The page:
post #55 of 107
Quote:
Originally Posted by mamazee View Post
Video games are very different than alcohol or a drug. If someone has an addictive personality, that person will find something to get "addicted" to, but it isn't the same as alcohol or drugs, which have some level of physical addiction for everyone. I hope we all know our kids well enough to know if they have that kind of personality. I am very sure mine won't get addicted to video games as she has limited interest. If you or the OP are worried about it in your family, that's fine, but please don't imply that allowing video games is on par with giving kids alcohol or drugs.
Do some reading. Video gaming increases dopamine in the brain, just like alcohol and drugs do. Increased exposure leads to addiction. Yes, video games are like a drug because they have similar effects on the brain that drugs do, releasing the same chemicals in the brain. There are plenty of studies about it.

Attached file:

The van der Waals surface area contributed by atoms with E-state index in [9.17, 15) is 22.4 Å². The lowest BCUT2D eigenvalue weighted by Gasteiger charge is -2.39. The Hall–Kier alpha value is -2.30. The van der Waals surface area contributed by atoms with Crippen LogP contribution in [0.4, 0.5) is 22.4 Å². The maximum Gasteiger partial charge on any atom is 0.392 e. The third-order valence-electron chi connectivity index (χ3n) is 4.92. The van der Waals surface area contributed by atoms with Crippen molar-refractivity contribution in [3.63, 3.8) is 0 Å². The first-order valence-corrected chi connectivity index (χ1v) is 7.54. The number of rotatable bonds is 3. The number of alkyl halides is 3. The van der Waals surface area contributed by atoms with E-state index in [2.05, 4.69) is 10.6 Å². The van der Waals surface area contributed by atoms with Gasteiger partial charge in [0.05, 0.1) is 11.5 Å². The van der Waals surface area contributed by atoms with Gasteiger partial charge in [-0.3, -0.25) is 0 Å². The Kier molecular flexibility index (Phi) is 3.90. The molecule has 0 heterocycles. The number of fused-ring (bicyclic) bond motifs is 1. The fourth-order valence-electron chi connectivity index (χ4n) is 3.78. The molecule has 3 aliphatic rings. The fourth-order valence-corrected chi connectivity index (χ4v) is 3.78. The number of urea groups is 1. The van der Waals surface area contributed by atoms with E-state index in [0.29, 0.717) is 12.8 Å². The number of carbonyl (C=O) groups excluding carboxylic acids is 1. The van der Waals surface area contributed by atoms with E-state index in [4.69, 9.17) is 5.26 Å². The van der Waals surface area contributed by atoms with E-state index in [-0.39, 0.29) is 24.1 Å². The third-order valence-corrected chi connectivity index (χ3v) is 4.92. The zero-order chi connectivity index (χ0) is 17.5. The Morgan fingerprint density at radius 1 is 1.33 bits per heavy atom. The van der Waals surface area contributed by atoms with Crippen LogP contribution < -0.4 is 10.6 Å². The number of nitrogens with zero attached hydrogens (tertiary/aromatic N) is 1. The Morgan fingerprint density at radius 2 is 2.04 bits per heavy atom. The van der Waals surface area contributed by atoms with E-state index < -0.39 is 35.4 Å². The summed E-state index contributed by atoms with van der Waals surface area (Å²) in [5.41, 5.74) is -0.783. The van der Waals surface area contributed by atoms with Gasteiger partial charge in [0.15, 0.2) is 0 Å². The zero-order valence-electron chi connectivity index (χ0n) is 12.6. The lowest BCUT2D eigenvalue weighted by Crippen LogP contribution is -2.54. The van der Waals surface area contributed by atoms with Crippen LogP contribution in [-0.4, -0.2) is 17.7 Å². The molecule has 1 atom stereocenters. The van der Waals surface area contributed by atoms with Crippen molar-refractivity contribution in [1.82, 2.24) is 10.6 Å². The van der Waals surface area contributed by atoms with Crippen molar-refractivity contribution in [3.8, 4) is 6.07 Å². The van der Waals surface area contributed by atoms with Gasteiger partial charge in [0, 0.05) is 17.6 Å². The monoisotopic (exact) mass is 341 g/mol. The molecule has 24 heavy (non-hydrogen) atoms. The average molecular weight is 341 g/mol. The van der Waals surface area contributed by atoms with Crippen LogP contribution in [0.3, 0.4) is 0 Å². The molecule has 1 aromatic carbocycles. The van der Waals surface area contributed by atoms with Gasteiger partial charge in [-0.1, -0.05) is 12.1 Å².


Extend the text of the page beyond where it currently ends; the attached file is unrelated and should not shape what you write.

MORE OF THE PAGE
post #56 of 107
Quote:
Originally Posted by mamazee View Post
Video games are very different than alcohol or a drug. If someone has an addictive personality, that person will find something to get "addicted" to, but it isn't the same as alcohol or drugs, which have some level of physical addiction for everyone. I hope we all know our kids well enough to know if they have that kind of personality. I am very sure mine won't get addicted to video games as she has limited interest. If you or the OP are worried about it in your family, that's fine, but please don't imply that allowing video games is on par with giving kids alcohol or drugs.